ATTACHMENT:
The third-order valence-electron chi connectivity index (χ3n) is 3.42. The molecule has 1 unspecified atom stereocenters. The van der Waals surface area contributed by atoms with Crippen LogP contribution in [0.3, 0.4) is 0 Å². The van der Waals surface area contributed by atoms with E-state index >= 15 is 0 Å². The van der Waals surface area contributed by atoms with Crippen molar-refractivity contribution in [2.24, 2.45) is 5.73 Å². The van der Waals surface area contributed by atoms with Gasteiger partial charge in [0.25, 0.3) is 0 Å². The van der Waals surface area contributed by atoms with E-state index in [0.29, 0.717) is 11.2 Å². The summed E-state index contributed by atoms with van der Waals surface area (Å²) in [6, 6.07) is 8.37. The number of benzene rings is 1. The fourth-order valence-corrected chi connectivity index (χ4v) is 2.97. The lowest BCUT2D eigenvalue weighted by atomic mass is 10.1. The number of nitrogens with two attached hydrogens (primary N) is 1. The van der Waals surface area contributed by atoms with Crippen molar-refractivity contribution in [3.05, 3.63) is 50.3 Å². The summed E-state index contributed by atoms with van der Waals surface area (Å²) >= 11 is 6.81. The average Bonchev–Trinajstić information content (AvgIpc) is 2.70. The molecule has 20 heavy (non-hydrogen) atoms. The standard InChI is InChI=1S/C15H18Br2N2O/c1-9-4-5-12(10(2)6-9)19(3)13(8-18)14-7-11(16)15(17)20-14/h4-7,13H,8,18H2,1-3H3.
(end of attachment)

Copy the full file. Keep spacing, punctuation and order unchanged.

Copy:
The third-order valence-electron chi connectivity index (χ3n) is 3.42. The molecule has 1 unspecified atom stereocenters. The van der Waals surface area contributed by atoms with Crippen LogP contribution in [0.3, 0.4) is 0 Å². The van der Waals surface area contributed by atoms with E-state index >= 15 is 0 Å². The van der Waals surface area contributed by atoms with Crippen molar-refractivity contribution in [2.24, 2.45) is 5.73 Å². The van der Waals surface area contributed by atoms with Gasteiger partial charge in [0.25, 0.3) is 0 Å². The van der Waals surface area contributed by atoms with E-state index in [0.29, 0.717) is 11.2 Å². The summed E-state index contributed by atoms with van der Waals surface area (Å²) in [6, 6.07) is 8.37. The number of benzene rings is 1. The fourth-order valence-corrected chi connectivity index (χ4v) is 2.97. The lowest BCUT2D eigenvalue weighted by atomic mass is 10.1. The number of nitrogens with two attached hydrogens (primary N) is 1. The van der Waals surface area contributed by atoms with Crippen molar-refractivity contribution in [3.05, 3.63) is 50.3 Å². The summed E-state index contributed by atoms with van der Waals surface area (Å²) >= 11 is 6.81. The average Bonchev–Trinajstić information content (AvgIpc) is 2.70. The molecule has 20 heavy (non-hydrogen) atoms. The standard InChI is InChI=1S/C15H18Br2N2O/c1-9-4-5-12(10(2)6-9)19(3)13(8-18)14-7-11(16)15(17)20-14/h4-7,13H,8,18H2,1-3H3.